Tuesday, October 28, 2014
Evan was from Houston, but spent most of his life in Dallas. He lived for music as he bought records constantly and often went to shows. The stories he would share about seeing the original version of the Misfits and Echo and the Bunnymen were some of the ones that stuck out to me. He painted vivid pictures of these shows with his words, as well as when and where he bought a certain record.
Yet the guy wasn't one who lived off the memories of the distant past. He actively searched for new music every single day. He loved searching online for records and give you what you wanted and even more. He would even admit to spending more time downloading music than actually listening to it. That was the thrill of the hunt, especially as evidenced by postings on his blog.
In my time with him, he hooked me up with records from artists as diverse as Genesis, Richard Hawley, Tindersticks, and Killswitch Engage. He never gave me grief for liking bands that were off the "cool" radar. He saw music as music, and he thought people should like what they like regardless of what's cool or hip in the moment.
Under the alias of Captain Groovy, he could share with you about Japanese noise rock, but he could also share about sixties pop and arena rock from the seventies. There weren't any limits to his palate and he was always searching for more.
Only a few years ago, I discovered he loved Rush. I had no idea he was a fan since he never talked about them around me. Turns out he was a diehard fan. I sat down with him and interviewed him about seeing Rush in advance of their show at the AAC. What he shared blew my mind and very little was edited out of the interview for the article.
Going beyond music appreciation, the guy had a lot to say about life. Whether it was relationship issues, friend issues or work issues, he wouldn't hold back on what he thought. He'd tell it to you straight and directly, sometimes to point of submission, but he wasn't trying to wear you out. That was his way of sharing.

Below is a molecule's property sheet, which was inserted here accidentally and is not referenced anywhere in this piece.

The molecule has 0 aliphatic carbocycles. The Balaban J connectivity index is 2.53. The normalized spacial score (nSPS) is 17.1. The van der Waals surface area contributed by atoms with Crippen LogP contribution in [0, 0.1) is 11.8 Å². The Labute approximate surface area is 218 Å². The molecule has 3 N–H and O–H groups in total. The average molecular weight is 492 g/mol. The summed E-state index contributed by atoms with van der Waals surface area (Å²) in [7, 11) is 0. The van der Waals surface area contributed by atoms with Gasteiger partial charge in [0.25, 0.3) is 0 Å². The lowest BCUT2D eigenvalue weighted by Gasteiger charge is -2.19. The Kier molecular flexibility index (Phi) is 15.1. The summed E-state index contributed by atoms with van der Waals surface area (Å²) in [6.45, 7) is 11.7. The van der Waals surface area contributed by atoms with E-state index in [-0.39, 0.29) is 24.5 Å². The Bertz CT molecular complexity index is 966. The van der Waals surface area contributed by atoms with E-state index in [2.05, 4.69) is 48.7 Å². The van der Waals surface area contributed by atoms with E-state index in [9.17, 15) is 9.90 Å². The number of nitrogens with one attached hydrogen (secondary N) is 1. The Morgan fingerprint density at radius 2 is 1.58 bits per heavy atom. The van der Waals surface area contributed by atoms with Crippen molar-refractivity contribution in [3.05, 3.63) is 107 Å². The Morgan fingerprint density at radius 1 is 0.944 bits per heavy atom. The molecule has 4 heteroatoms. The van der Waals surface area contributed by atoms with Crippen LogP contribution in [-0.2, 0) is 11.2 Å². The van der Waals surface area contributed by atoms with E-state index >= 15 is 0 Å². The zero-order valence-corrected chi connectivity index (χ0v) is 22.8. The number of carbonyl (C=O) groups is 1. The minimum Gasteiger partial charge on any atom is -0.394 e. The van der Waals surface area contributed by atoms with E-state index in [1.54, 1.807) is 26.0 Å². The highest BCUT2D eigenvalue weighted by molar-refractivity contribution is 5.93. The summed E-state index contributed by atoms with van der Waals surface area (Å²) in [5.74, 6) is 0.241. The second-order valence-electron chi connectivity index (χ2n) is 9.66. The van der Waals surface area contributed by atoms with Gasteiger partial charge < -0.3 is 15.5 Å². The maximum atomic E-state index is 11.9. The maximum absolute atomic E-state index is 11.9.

Sure, people could say he was arrogant, but he wasn't insufferable to me. He struck me as someone who was content with his life. He never married or had children -- things a lot of people find as keys to happiness -- but he was happy, effectively balancing work and play.
When Joel got the news about Evan's accident and eventual passing, I asked if he wanted to grab a drink. We met up with friends at a couple of bars and shared stories. (I don't think I've hugged as many people in one place since my cousin's wedding last year.) Despite the solemn tone, we did have some laughs between the expressions of anger and shock. Evan brought a lot of people together and it was fitting to do such in his memory.
In moving forward in life as well as dealing with grief, I look back at some of the last conversations I had with him. Whether it was about record labels ripping off customers with vinyl remasters or places to go in the Los Angeles area, what was said is even more clear to me now. He loved life and wanted people to love it, too.
Looking at a full couple of weeks ahead of the holiday season, I want to do even more with the time I have. Sadly, it sometimes takes a death to realize that, but it's a reminder about the fragility of life and what we should do with the time we have.